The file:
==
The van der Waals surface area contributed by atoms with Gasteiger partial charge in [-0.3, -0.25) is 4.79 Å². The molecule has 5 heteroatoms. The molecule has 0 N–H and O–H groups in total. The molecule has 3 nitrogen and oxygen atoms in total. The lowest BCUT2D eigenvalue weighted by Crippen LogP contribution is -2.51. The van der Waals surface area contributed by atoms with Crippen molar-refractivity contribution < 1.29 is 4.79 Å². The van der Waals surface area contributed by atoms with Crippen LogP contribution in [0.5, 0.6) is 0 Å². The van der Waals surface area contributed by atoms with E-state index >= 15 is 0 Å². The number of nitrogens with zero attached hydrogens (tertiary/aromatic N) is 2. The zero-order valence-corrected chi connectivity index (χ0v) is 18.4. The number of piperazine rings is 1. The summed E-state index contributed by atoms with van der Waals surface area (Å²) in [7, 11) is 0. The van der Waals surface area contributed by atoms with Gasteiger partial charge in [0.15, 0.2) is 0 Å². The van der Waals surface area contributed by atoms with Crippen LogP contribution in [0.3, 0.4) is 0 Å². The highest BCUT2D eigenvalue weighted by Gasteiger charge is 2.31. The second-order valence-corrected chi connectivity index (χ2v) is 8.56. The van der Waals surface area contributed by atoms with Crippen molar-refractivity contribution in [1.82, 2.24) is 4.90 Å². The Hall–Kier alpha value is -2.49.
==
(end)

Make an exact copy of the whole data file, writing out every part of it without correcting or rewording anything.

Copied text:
The van der Waals surface area contributed by atoms with Gasteiger partial charge in [-0.3, -0.25) is 4.79 Å². The molecule has 5 heteroatoms. The molecule has 0 N–H and O–H groups in total. The molecule has 3 nitrogen and oxygen atoms in total. The lowest BCUT2D eigenvalue weighted by Crippen LogP contribution is -2.51. The van der Waals surface area contributed by atoms with Crippen molar-refractivity contribution < 1.29 is 4.79 Å². The van der Waals surface area contributed by atoms with Crippen LogP contribution in [0.5, 0.6) is 0 Å². The van der Waals surface area contributed by atoms with E-state index >= 15 is 0 Å². The number of nitrogens with zero attached hydrogens (tertiary/aromatic N) is 2. The zero-order valence-corrected chi connectivity index (χ0v) is 18.4. The number of piperazine rings is 1. The summed E-state index contributed by atoms with van der Waals surface area (Å²) in [7, 11) is 0. The van der Waals surface area contributed by atoms with Gasteiger partial charge in [0.15, 0.2) is 0 Å². The van der Waals surface area contributed by atoms with Crippen LogP contribution in [0.3, 0.4) is 0 Å². The highest BCUT2D eigenvalue weighted by Gasteiger charge is 2.31. The second-order valence-corrected chi connectivity index (χ2v) is 8.56. The van der Waals surface area contributed by atoms with Crippen molar-refractivity contribution in [1.82, 2.24) is 4.90 Å². The Hall–Kier alpha value is -2.49.